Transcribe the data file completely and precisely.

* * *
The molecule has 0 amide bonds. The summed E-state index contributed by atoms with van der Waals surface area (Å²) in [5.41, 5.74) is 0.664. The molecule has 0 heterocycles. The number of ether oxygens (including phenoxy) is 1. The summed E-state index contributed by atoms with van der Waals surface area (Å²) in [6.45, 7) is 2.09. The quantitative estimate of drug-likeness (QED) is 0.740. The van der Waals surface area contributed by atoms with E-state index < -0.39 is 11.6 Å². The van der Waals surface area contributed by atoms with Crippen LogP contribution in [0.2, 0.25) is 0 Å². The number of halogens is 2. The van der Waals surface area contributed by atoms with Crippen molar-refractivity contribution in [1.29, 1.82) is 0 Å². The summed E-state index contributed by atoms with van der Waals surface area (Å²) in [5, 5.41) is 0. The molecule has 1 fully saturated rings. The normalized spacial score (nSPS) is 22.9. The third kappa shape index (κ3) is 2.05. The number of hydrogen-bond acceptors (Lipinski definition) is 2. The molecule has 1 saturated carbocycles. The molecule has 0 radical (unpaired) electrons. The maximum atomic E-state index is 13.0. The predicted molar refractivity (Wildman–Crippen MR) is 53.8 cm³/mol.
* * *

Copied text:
The molecule has 0 amide bonds. The summed E-state index contributed by atoms with van der Waals surface area (Å²) in [5.41, 5.74) is 0.664. The molecule has 0 heterocycles. The number of ether oxygens (including phenoxy) is 1. The summed E-state index contributed by atoms with van der Waals surface area (Å²) in [6.45, 7) is 2.09. The quantitative estimate of drug-likeness (QED) is 0.740. The van der Waals surface area contributed by atoms with E-state index < -0.39 is 11.6 Å². The van der Waals surface area contributed by atoms with Crippen LogP contribution in [0.2, 0.25) is 0 Å². The number of halogens is 2. The van der Waals surface area contributed by atoms with Crippen molar-refractivity contribution in [1.29, 1.82) is 0 Å². The summed E-state index contributed by atoms with van der Waals surface area (Å²) in [5, 5.41) is 0. The molecule has 1 fully saturated rings. The normalized spacial score (nSPS) is 22.9. The third kappa shape index (κ3) is 2.05. The number of hydrogen-bond acceptors (Lipinski definition) is 2. The molecule has 1 saturated carbocycles. The molecule has 0 radical (unpaired) electrons. The maximum atomic E-state index is 13.0. The predicted molar refractivity (Wildman–Crippen MR) is 53.8 cm³/mol.